The Board concluded that Camtech "was placed on probation for four years, notified repeatedly of its short-comings, and could never quite bring its program into compliance with the Board's rules."[56] It argues Camtech's "trajectory of falling just short of acceptable" mandates the school be closed and the Board's decision be affirmed.


The Supreme Court and this Court have repeatedly emphasized the limited appellate review of an administrative agency's factual findings. The Court's role is limited to determining whether substantial evidence supported the Board's findings, and whether the decision was legally correct.[57] If substantial evidence supports the administrative decision, it must be affirmed unless there is an abuse of discretion or clear error of law.[58] "Substantial evidence means such relevant evidence as a reasonable mind might accept as adequate to support a conclusion."[59]The appellate court does not weigh evidence, resolve credibility questions, or make its own factual findings.[60] The Court merely determines if the evidence is legally adequate to support the Board's factual findings.[61] When considering the facts, the court defers to the Board's expertise and competence.[62] As such, the Court must uphold a Board's decision that is supported by substantial evidence even if, in the first instance, the reviewing judge might have decided the case differently.[63] The record must be viewed in the light most favorable to the prevailing party below.[64]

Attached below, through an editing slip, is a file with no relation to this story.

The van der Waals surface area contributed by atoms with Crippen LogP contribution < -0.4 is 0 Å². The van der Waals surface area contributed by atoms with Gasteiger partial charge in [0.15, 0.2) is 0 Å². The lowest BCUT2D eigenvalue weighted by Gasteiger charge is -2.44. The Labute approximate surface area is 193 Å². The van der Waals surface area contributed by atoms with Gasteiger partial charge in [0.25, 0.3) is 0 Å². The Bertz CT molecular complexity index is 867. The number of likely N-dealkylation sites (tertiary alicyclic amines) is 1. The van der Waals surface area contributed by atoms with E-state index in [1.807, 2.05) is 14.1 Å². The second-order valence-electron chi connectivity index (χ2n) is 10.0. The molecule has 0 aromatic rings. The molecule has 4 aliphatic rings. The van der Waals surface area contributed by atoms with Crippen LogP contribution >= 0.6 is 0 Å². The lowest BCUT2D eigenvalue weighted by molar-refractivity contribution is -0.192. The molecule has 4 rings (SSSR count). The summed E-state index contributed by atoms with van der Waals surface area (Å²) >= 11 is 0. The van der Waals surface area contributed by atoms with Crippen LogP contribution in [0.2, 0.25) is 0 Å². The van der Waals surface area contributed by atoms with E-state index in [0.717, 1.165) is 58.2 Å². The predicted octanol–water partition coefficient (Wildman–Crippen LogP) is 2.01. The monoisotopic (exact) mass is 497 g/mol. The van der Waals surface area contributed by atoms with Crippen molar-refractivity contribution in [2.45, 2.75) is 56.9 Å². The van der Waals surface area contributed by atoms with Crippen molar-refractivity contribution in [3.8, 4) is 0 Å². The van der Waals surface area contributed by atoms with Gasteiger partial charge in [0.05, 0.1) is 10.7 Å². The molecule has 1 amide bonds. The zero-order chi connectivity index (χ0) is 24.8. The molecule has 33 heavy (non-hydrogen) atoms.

A. There is substantial evidence that the Board provided proper notice and a meaningful opportunity to be heard before its decision to withdraw Camtech's approval status.

The Supreme Court of Delaware, in Vincent v. Eastern Shore Markets, [65]described the due process requirements for administrative hearings as follows: